David Bourget (Western Ontario)
David Chalmers (ANU, NYU)
Rafael De Clercq
Ezio Di Nucci
Jack Alan Reynolds
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Journal of Moral Education 24 (4):395-407 (1995)
Abstract This paper discusses the problematic relation between liberalism and freedom of education, i.e. the right of (groups of) parents to found schools in which they can educate their children in accordance with their particular conception of the good life. First, the educational and philosophical backgrounds of the conflict between liberalism and freedom of education are explicated. Secondly, it is suggested that freedom of education can be considered a liberal value. The right to freedom of education is interpreted as a group right, and it is argued that it is both possible and desirable to defend, on certain conditions, group rights within liberalism. Finally, some consequences of this position for a liberal theory are spelled out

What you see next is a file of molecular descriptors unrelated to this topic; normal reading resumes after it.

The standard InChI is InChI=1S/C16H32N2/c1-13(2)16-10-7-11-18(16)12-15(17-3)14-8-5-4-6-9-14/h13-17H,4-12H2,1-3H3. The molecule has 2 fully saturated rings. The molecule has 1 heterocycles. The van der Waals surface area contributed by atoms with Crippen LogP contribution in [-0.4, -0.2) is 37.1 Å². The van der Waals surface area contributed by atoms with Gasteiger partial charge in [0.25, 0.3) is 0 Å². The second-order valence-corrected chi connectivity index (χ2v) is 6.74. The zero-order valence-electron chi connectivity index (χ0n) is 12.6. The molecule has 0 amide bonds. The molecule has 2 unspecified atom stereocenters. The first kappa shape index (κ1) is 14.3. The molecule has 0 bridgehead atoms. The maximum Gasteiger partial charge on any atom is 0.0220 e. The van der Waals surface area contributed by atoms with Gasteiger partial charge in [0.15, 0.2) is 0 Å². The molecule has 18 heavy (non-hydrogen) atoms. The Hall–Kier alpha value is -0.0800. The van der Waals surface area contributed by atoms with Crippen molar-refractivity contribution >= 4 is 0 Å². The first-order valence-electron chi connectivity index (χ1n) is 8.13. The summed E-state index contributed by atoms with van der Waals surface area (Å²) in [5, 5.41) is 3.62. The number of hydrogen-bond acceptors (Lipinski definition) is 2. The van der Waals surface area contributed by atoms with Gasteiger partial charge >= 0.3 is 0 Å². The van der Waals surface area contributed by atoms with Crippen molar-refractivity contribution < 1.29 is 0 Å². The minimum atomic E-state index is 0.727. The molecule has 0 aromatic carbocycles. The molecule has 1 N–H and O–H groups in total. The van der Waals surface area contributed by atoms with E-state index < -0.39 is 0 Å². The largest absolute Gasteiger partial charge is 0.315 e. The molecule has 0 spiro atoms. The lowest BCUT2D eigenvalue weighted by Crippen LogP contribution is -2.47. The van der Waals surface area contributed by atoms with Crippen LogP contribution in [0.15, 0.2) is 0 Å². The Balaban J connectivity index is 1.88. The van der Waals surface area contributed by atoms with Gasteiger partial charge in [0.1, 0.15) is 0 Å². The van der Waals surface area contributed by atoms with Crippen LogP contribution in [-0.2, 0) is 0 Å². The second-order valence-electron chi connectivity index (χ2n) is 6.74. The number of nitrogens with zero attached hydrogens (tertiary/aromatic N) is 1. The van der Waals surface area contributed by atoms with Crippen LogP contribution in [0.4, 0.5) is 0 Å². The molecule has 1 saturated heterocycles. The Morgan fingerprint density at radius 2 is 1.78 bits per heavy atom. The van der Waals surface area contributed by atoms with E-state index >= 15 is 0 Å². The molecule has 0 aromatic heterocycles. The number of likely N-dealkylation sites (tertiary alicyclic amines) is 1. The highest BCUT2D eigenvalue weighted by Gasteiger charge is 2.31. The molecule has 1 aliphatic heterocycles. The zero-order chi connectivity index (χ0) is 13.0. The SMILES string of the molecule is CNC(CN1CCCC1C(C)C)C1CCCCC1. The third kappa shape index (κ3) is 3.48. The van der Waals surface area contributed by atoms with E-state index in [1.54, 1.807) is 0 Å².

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References found in this work BETA
Will Kymlicka (1989). Liberalism, Community and Culture. Oxford University Press.
John Rawls (1980). Kantian Constructivism in Moral Theory. Journal of Philosophy 77 (9):515-572.
Patricia White (1983). Beyond Domination: An Essay in the Political Philosophy of Education. Routledge & Kegan Paul.
T. H. McLaughlin (1984). Parental Rights and the Religious Upbringing of Children. Journal of Philosophy of Education 18 (1):75–83.
Citations of this work BETA
Michael S. Merry (2005). Embedded Identities and Dialogic Consensus: Educational Implications From the Communitarian Theory of Bhikhu Parekh. Educational Philosophy and Theory 37 (4):495–517.
Neil Burtonwood (2002). Political Philosophy and the Lessons for Faith-Based Schools. Educational Studies 28 (3):239-252.
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